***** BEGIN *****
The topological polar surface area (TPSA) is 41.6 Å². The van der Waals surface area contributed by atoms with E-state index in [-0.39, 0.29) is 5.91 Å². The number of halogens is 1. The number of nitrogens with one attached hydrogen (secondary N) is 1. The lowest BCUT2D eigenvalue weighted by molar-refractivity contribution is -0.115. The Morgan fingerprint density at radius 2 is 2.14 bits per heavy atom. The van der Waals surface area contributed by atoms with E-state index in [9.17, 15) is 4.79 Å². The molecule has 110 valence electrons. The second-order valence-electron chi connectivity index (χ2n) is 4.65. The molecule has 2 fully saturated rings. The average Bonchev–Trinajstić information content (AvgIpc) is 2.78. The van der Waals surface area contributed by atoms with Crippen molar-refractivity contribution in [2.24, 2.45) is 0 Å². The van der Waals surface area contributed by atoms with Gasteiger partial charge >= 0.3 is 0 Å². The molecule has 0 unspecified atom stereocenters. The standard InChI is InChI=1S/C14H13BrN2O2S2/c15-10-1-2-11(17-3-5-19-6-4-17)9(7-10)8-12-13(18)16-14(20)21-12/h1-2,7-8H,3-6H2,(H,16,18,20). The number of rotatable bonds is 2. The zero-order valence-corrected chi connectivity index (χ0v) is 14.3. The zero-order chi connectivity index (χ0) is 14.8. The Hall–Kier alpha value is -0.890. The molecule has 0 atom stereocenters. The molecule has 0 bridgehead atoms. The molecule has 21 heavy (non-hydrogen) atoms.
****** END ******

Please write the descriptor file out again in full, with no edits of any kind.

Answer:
The topological polar surface area (TPSA) is 41.6 Å². The van der Waals surface area contributed by atoms with E-state index in [-0.39, 0.29) is 5.91 Å². The number of halogens is 1. The number of nitrogens with one attached hydrogen (secondary N) is 1. The lowest BCUT2D eigenvalue weighted by molar-refractivity contribution is -0.115. The Morgan fingerprint density at radius 2 is 2.14 bits per heavy atom. The van der Waals surface area contributed by atoms with E-state index in [9.17, 15) is 4.79 Å². The molecule has 110 valence electrons. The second-order valence-electron chi connectivity index (χ2n) is 4.65. The molecule has 2 fully saturated rings. The average Bonchev–Trinajstić information content (AvgIpc) is 2.78. The van der Waals surface area contributed by atoms with Crippen molar-refractivity contribution in [2.24, 2.45) is 0 Å². The van der Waals surface area contributed by atoms with Gasteiger partial charge >= 0.3 is 0 Å². The molecule has 0 unspecified atom stereocenters. The standard InChI is InChI=1S/C14H13BrN2O2S2/c15-10-1-2-11(17-3-5-19-6-4-17)9(7-10)8-12-13(18)16-14(20)21-12/h1-2,7-8H,3-6H2,(H,16,18,20). The number of rotatable bonds is 2. The zero-order valence-corrected chi connectivity index (χ0v) is 14.3. The zero-order chi connectivity index (χ0) is 14.8. The Hall–Kier alpha value is -0.890. The molecule has 0 atom stereocenters. The molecule has 0 bridgehead atoms. The molecule has 21 heavy (non-hydrogen) atoms.